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. Last Updated: 07/27/2016

Oil Rebound Sends the RTS Past 1600

Following a rise in oil prices, the RTS ended the week above 1600 for the first time since Sept. 6.

Some analysts said a steady decline oil prices since July had finally come to an end.

The RTS closed at 1610, gaining 3.6 percent over the week, even as Nymex crude prices rose to $58.57 on news of record oil consumption in the United States.

"I think now we are witnessing a little bit of a change in the sentiment," said Vadim Mitroshin, an oil and gas analyst at Credit Suisse.

"The overall environment for oil prices should be a little more positive," he said.

On Friday, Norway shut down oil platforms run by Statoil and Shell for having unreliable lifeboats, a move that cut the country's crude production by 10 percent, driving up prices for Brent and other blends.

Also on Friday, the U.S. Department of Energy reported high consumption of fuel.

LUKoil (LKOH) shares ended the week at $77.90, up 5.3 percent; TNK-BP (TNBP) closed at $2.35, up 0.2 percent; and Tatneft (TATN) closed at $4.70, up 11.1 percent.

Al Breach, chief strategist at UBS in Moscow, said the country's top integrated oil producers were valued attractively.

"These companies look cheap, assuming that oil is at least $40 or more in the long term," Breach said. "If we get a clear sense that the oil price has bottomed, then the market will trade up.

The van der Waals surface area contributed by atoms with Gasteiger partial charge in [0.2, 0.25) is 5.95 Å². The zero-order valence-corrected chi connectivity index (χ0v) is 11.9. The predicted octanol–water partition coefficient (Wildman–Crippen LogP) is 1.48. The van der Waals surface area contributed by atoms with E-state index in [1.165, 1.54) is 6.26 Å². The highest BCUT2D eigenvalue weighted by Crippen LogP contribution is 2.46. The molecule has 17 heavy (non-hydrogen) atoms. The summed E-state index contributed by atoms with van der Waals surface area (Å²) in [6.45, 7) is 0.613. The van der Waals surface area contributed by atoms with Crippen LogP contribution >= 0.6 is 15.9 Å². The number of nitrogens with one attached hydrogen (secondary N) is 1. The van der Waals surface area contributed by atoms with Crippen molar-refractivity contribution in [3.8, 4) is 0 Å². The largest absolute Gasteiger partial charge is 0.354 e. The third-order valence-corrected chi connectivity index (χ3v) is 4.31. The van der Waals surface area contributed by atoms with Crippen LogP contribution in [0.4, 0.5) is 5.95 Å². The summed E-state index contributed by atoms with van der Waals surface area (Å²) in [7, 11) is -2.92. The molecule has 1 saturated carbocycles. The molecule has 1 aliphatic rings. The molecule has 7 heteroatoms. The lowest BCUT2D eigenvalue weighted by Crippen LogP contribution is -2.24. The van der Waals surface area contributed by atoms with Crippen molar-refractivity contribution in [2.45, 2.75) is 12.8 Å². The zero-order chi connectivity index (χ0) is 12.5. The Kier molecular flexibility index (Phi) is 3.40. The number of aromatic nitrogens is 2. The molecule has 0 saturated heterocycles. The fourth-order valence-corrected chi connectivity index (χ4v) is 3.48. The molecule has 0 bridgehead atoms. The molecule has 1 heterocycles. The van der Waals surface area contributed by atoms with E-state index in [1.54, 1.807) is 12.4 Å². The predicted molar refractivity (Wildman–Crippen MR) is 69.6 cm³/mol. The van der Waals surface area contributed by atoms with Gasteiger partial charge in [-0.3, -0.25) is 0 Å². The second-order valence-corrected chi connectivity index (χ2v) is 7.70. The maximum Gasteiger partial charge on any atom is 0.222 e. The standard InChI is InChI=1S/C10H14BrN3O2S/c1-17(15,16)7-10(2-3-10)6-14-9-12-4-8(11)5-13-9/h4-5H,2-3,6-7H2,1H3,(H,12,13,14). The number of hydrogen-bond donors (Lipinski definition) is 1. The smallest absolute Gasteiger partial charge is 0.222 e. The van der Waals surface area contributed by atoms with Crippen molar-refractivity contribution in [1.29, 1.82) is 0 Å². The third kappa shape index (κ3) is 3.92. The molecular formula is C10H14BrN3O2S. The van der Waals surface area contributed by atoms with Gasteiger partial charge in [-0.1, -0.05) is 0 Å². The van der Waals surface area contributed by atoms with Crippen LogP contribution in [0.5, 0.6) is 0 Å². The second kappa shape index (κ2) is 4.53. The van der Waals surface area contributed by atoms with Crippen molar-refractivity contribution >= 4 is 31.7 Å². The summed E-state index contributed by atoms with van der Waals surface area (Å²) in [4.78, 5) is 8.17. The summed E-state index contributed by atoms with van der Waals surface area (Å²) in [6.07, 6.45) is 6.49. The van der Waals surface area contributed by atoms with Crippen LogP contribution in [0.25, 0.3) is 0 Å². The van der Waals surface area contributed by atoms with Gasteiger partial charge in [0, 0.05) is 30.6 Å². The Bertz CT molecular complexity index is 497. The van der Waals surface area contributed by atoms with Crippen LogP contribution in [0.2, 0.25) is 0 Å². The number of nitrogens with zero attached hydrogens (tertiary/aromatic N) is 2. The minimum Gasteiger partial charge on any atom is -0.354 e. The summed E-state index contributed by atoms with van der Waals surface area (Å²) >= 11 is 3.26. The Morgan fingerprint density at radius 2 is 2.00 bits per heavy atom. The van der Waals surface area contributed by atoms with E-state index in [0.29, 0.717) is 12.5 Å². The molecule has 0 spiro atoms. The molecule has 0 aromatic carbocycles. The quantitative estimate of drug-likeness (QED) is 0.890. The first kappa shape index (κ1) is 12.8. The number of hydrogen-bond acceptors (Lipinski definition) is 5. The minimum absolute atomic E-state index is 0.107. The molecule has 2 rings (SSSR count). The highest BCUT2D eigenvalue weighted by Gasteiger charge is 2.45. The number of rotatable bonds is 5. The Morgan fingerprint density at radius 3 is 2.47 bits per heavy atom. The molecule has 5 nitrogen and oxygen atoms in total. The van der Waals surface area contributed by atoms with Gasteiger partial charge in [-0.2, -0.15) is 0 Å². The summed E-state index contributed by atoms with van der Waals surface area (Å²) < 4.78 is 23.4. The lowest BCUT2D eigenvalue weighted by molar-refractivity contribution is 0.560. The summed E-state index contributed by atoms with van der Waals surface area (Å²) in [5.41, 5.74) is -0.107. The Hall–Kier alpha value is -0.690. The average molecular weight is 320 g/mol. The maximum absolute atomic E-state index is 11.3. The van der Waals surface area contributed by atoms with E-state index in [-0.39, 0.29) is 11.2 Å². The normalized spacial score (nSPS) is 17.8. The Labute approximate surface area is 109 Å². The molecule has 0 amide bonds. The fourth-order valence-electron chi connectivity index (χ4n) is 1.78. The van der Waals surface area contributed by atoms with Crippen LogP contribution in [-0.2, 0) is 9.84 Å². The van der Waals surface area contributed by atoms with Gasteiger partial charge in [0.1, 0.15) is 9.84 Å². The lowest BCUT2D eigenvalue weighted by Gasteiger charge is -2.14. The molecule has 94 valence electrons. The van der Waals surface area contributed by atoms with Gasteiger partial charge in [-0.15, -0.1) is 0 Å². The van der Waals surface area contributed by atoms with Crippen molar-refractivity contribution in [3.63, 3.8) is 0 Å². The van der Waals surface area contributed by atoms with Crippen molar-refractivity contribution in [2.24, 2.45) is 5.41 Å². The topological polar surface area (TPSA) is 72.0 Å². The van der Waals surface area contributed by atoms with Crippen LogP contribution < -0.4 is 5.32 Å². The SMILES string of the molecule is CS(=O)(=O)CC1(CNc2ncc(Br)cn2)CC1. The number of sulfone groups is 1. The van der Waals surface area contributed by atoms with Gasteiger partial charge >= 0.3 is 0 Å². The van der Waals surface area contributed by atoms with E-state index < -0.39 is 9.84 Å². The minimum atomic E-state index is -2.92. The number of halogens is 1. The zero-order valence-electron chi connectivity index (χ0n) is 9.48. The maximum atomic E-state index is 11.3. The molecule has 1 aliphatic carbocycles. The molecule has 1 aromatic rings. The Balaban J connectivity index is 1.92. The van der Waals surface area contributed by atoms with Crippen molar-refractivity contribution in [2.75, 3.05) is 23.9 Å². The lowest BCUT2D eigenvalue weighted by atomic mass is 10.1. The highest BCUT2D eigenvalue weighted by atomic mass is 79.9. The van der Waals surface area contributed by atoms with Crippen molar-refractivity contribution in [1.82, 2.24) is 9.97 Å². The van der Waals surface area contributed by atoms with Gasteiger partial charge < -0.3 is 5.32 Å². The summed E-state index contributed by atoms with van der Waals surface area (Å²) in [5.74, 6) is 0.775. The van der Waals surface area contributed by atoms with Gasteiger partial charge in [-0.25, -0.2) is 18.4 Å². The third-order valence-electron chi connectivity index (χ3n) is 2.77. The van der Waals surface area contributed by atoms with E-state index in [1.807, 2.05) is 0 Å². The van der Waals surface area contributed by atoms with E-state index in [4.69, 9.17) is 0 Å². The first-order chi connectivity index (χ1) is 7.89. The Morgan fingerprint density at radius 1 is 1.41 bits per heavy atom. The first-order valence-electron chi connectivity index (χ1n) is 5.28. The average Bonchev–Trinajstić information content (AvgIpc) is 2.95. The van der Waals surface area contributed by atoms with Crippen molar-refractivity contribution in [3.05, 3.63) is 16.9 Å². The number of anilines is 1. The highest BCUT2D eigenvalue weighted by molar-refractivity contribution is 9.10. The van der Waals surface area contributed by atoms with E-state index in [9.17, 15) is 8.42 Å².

Surgutneftegaz (SNGS) ordinary shares rose 1.2 percent to close at $1.295.

Top performers last week included supermarket giant Sedmoi Kontinent (SCON), which gained 13.6 percent to close at $25; metals powerhouse Norilsk Nickel (GMKN), which gained 10.9 percent to close at $140; and state pipeline monopoly Transneft (TRNFP) preferred shares, which rose 3 percent to close at $2,210.

In a Friday report, Breach identified Transneft as the key stock in one of four "natural monopoly" industries that should benefit from liberalization and privatization. Other industries highlighted in the report are gas, electricity and wire-line telecommunications.

"These are the sectors where you've got more upside than in the market in general," he said.

Interfax reported earlier in the week that the government, which controls all of Transeft's voting shares, might institute a "pump or pay" system that would penalize oil producers that reserve capacity on the pipelines but fail to cough up the oil.

Trading in Transneft's preferred shares -- the only ones in private hands -- was suspended from May to September.

But the stock has risen 33 percent since Sept. 25.

Valery Nesterov, an analyst at Troika Dialog, has a target price of $3,010 on Transneft, 36 percent above the current price.